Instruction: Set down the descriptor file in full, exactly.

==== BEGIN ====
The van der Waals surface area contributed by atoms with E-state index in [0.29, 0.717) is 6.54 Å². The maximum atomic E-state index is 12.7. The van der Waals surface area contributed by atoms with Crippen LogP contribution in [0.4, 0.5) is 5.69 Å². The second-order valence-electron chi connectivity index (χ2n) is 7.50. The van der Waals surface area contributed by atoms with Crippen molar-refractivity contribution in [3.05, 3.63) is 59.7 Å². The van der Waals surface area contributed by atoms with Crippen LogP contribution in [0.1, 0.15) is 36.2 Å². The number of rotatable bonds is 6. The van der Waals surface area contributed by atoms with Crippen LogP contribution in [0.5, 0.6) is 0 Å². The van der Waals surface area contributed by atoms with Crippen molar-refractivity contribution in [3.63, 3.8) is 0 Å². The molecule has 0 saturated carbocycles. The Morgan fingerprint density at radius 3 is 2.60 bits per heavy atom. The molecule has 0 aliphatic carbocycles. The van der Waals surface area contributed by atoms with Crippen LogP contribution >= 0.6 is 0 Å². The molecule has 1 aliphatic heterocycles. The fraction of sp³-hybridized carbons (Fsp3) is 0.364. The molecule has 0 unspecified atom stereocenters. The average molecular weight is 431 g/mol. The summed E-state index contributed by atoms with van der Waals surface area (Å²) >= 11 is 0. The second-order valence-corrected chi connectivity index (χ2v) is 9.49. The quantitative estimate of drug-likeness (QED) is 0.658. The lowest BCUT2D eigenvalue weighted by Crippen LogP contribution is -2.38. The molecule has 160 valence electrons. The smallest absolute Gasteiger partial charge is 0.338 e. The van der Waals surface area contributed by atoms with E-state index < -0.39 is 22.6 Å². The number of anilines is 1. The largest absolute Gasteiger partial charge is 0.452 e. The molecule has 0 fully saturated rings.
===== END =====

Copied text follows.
The van der Waals surface area contributed by atoms with E-state index in [0.29, 0.717) is 6.54 Å². The maximum atomic E-state index is 12.7. The van der Waals surface area contributed by atoms with Crippen LogP contribution in [0.4, 0.5) is 5.69 Å². The second-order valence-electron chi connectivity index (χ2n) is 7.50. The van der Waals surface area contributed by atoms with Crippen molar-refractivity contribution in [3.05, 3.63) is 59.7 Å². The van der Waals surface area contributed by atoms with Crippen LogP contribution in [0.1, 0.15) is 36.2 Å². The number of rotatable bonds is 6. The van der Waals surface area contributed by atoms with Crippen LogP contribution in [0.5, 0.6) is 0 Å². The van der Waals surface area contributed by atoms with Crippen molar-refractivity contribution in [3.63, 3.8) is 0 Å². The molecule has 0 saturated carbocycles. The Morgan fingerprint density at radius 3 is 2.60 bits per heavy atom. The molecule has 0 aliphatic carbocycles. The van der Waals surface area contributed by atoms with Crippen LogP contribution >= 0.6 is 0 Å². The molecule has 1 aliphatic heterocycles. The fraction of sp³-hybridized carbons (Fsp3) is 0.364. The molecule has 0 unspecified atom stereocenters. The average molecular weight is 431 g/mol. The summed E-state index contributed by atoms with van der Waals surface area (Å²) >= 11 is 0. The second-order valence-corrected chi connectivity index (χ2v) is 9.49. The quantitative estimate of drug-likeness (QED) is 0.658. The lowest BCUT2D eigenvalue weighted by Crippen LogP contribution is -2.38. The molecule has 160 valence electrons. The smallest absolute Gasteiger partial charge is 0.338 e. The van der Waals surface area contributed by atoms with E-state index < -0.39 is 22.6 Å². The number of anilines is 1. The largest absolute Gasteiger partial charge is 0.452 e. The molecule has 0 fully saturated rings.